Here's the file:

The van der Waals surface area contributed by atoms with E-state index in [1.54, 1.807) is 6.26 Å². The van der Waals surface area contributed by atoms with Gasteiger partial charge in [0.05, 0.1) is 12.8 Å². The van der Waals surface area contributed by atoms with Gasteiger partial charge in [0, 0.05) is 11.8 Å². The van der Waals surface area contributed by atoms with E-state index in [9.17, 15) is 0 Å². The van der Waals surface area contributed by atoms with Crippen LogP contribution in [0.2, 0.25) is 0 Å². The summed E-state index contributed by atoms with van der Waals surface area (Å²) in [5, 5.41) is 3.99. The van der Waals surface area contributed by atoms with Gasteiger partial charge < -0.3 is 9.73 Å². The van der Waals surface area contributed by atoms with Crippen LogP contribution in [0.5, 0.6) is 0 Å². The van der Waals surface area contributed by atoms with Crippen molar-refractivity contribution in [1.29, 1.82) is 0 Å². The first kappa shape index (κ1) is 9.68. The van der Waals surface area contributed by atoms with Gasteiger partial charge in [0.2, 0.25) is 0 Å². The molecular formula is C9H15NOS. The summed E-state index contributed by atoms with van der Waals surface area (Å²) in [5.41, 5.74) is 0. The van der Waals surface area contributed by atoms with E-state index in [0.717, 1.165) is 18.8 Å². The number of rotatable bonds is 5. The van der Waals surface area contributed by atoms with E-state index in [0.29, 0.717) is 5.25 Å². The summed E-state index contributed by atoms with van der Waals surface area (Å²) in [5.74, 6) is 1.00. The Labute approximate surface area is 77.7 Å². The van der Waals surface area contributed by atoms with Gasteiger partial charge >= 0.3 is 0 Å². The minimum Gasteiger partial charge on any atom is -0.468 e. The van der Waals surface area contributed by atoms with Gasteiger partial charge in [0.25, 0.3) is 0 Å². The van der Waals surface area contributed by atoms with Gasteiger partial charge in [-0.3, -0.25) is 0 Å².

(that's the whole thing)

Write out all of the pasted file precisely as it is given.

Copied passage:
The van der Waals surface area contributed by atoms with E-state index in [1.54, 1.807) is 6.26 Å². The van der Waals surface area contributed by atoms with Gasteiger partial charge in [0.05, 0.1) is 12.8 Å². The van der Waals surface area contributed by atoms with Gasteiger partial charge in [0, 0.05) is 11.8 Å². The van der Waals surface area contributed by atoms with E-state index in [9.17, 15) is 0 Å². The van der Waals surface area contributed by atoms with Crippen LogP contribution in [0.2, 0.25) is 0 Å². The summed E-state index contributed by atoms with van der Waals surface area (Å²) in [5, 5.41) is 3.99. The van der Waals surface area contributed by atoms with Gasteiger partial charge < -0.3 is 9.73 Å². The van der Waals surface area contributed by atoms with Crippen LogP contribution in [0.5, 0.6) is 0 Å². The van der Waals surface area contributed by atoms with Crippen molar-refractivity contribution in [1.29, 1.82) is 0 Å². The first kappa shape index (κ1) is 9.68. The van der Waals surface area contributed by atoms with Gasteiger partial charge in [0.2, 0.25) is 0 Å². The molecular formula is C9H15NOS. The summed E-state index contributed by atoms with van der Waals surface area (Å²) in [5.41, 5.74) is 0. The van der Waals surface area contributed by atoms with E-state index in [0.717, 1.165) is 18.8 Å². The number of rotatable bonds is 5. The van der Waals surface area contributed by atoms with E-state index in [0.29, 0.717) is 5.25 Å². The summed E-state index contributed by atoms with van der Waals surface area (Å²) in [5.74, 6) is 1.00. The Labute approximate surface area is 77.7 Å². The van der Waals surface area contributed by atoms with Gasteiger partial charge >= 0.3 is 0 Å². The minimum Gasteiger partial charge on any atom is -0.468 e. The van der Waals surface area contributed by atoms with Gasteiger partial charge in [0.25, 0.3) is 0 Å². The van der Waals surface area contributed by atoms with Gasteiger partial charge in [-0.3, -0.25) is 0 Å².